Omega-3 Fatty Acids: Good for M-E-M-O-R-…?

536According to a recently published analysis from the Women’s Health Initiative Study of Cognitive Aging, higher blood levels of omega-3 fatty acids were not shown to improve or maintain cognition. The study analyzed blood levels of docosahexaenoic acid (DHA) and eicosapentaenoic acid (EPA) in women aged 65-80 taking postmenopausal hormone therapy. Study found no difference among the 6 years worth of cognitive assessment scores between women with high levels of DHA and EPA versus women with low levels. However, authors suggested that measuring omega-3 levels over a longer period of time may be necessary to show a link with cognition improvement. What are your thoughts about this research?  How often do you recommend fish oil and other natural products for cognition improvement?


Please click here for more details.


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Eat Fish, Live Longer?

New research from Harvard School of Public Health published in the Annals of Internal Medicine explored the connection between omega-3 fatty acid rich food intake and longevity in more than 2,700 U.S adults.  The adults with higher concentration of omega-3 fatty acid levels had 27% lower overall risk of death and 35% lower risk of death from cardiovascular event than those with lower concentration.  How do you encourage your patients to increase their omega-3 fatty acid food consumption?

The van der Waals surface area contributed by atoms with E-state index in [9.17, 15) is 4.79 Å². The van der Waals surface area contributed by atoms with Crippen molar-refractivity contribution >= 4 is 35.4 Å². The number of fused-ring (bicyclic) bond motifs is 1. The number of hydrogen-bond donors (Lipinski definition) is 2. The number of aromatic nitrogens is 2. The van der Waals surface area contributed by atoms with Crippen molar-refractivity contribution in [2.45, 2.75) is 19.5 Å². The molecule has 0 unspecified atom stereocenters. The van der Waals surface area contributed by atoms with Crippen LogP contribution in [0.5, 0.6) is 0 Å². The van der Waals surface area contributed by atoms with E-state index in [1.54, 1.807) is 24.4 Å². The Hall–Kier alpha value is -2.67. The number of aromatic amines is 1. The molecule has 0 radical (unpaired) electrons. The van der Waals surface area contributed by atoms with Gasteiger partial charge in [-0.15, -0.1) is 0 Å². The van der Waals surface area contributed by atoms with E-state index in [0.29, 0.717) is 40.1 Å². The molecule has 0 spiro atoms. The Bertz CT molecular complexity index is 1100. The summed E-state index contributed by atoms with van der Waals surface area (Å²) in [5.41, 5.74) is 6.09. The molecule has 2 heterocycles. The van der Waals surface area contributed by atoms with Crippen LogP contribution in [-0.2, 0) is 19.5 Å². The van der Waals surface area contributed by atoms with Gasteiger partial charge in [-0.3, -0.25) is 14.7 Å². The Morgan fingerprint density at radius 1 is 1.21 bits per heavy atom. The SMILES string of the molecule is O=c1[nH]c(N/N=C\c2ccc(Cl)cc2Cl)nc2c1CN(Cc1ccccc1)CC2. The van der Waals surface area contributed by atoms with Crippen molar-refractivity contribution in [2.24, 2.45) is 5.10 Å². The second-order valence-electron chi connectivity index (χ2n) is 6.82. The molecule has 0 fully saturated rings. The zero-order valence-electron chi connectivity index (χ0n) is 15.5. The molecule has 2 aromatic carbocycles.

For Additional Information, Please Click WebMD

Omega-3 Fatty Acids May Lead to Healthier Babies

A study published in the American Journal of Clinical Nutrition showed that pregnant women who take DHA supplementation have babies that are of greater weight, longer gestation periods, and fewer early births. During the last half of their pregnancy, 154 women were randomly assigned to receive DHA 600mg daily and 147 women were assigned to take a placebo daily. Only 0.6 percent of the women in the DHA group gave birth at 34 weeks’ gestation or less, while 5 percent of women in the placebo group gave birth at 34 weeks’ gestation or less. What benefits of omega-3 supplementation do you discuss with your patients?



For more information, visit NYtimes.

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Dr. Alexander Leaf Dies at 92: Linked Diet and Health – One of Many Accomplishments

Dr. Alexander Leaf, a physician and a research scientist, passed away at the age of 92.  Dr. Leaf was well known as someone who connected the effects of diet and heart disease through his world travels. Majority of his professional life was spent in Boston Massachusetts General Hospital. His 2005 article in Circulation is one of the reason so many cardiologists recommend consumption of fish oil to their patients. Were you familiar with Dr. Leaf’s work?  If so, how has it affected you and your practice?

For additional information, please visit New York Times.

Postpartum depression may be associated with low levels of omega 3

A review published in the Canadian Journal of Psychiatry reports that postpartum depression may be associated with low levels of omega 3.  Many women of childbearing age do not intake enough omega 3 and during pregnancy omega 3 levels are decreased even more as they are passed from the mother to the growing fetus.  Levels of omega 3 remain low for more than 6 weeks after the birth of a baby.  What dietary recommendations do you provide to your pregnant patients?

For more information, please read the article in Medical News Today.  “Image courtesy of [adamr]/”